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About Keith M. Parsons
Keith M. Parsons is on the faculty of The University of Houston--Clear Lake, where he is Associate Professor of Philosophy and the recent winner of the President's Distinguished Research Award. His previous publications include the books God and the Burden of Proof (Prometheus Books, 1989), Drawing Out Leviathan (Indiana University Press, 2001), and The Great Dinosaur Controversy (ABC Clio Press, 2003). He holds a doctorate from the Department of History and Philosophy of Science of The University of Pittsburgh and a doctorate in philosophy from Queen's University (Canada). Dr. Parsons was the founding editor of the philosophical journal Philo. He has often served as a lecturer, debater, and workshop leader in a number of venues.
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" . . . are dinosaurs social constructs? Do we really know anything about dinosaurs? Might not all of our beliefs about dinosaurs merely be figments of the paleontological imagination? A few years ago such questions would have seemed preposterous, even nonsensical. Now they must have a serious answer."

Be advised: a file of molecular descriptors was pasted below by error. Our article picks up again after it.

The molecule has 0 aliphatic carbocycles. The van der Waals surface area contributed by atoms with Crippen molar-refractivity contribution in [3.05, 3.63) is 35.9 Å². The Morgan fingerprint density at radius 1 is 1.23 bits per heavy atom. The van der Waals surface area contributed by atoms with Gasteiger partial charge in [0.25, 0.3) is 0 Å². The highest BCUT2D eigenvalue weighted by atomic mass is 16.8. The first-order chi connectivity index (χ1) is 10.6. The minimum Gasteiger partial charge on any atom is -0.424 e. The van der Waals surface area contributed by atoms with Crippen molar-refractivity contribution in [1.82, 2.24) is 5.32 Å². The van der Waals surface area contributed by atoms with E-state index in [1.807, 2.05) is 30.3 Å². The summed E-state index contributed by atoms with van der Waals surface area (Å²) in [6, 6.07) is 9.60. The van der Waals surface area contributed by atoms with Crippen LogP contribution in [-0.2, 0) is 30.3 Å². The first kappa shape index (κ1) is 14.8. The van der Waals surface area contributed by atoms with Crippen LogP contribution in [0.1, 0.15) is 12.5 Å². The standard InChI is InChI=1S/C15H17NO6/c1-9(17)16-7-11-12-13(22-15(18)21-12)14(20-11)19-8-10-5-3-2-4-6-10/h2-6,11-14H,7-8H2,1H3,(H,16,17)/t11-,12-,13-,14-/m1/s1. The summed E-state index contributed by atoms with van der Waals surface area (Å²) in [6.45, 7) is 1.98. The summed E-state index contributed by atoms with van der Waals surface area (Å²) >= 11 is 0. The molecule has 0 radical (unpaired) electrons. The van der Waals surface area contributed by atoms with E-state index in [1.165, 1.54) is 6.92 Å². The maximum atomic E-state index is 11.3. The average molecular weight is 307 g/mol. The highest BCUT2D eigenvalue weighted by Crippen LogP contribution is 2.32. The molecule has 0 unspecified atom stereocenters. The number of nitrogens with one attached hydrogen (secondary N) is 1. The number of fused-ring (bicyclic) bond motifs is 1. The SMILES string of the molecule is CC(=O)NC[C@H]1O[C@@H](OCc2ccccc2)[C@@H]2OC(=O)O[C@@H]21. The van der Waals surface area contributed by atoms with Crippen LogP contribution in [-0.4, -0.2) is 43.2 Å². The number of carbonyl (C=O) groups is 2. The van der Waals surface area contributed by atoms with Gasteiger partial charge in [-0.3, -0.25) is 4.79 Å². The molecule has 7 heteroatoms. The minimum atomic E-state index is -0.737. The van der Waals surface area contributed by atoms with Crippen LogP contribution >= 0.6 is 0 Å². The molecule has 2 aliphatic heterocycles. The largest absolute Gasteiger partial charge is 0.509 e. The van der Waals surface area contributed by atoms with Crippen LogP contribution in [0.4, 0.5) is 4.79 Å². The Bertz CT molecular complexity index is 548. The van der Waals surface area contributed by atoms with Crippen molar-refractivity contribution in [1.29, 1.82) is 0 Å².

At stake in the "Science Wars" that have raged in academe and in the media is nothing less than the standing of science in our culture. One side argues that science is a "social construct," that it does not discover facts about the world, but rather constructs artifacts disguised as objective truths. This view threatens the authority of science and rejects science's claims to objectivity, rationality, and disinterested inquiry. Drawing Out Leviathan examines this argument in the light of some major debates about dinosaurs: the case of the wrong-headed dinosaur, the dinosaur "heresies" of the 1970s, and the debate over the extinction of dinosaurs.
Keith Parsons claims that these debates, though lively and sometimes rancorous, show that evidence and logic, not arbitrary "rules of the game," remained vitally important, even when the debates were at their nastiest. They show science to be a complex set of activities, pervaded by social influences, and not easily reducible to any stereotype. Parsons acknowledges that there are lessons to be learned by scientists from their would-be adversaries, and the book concludes with some recommendations for ending the Science Wars.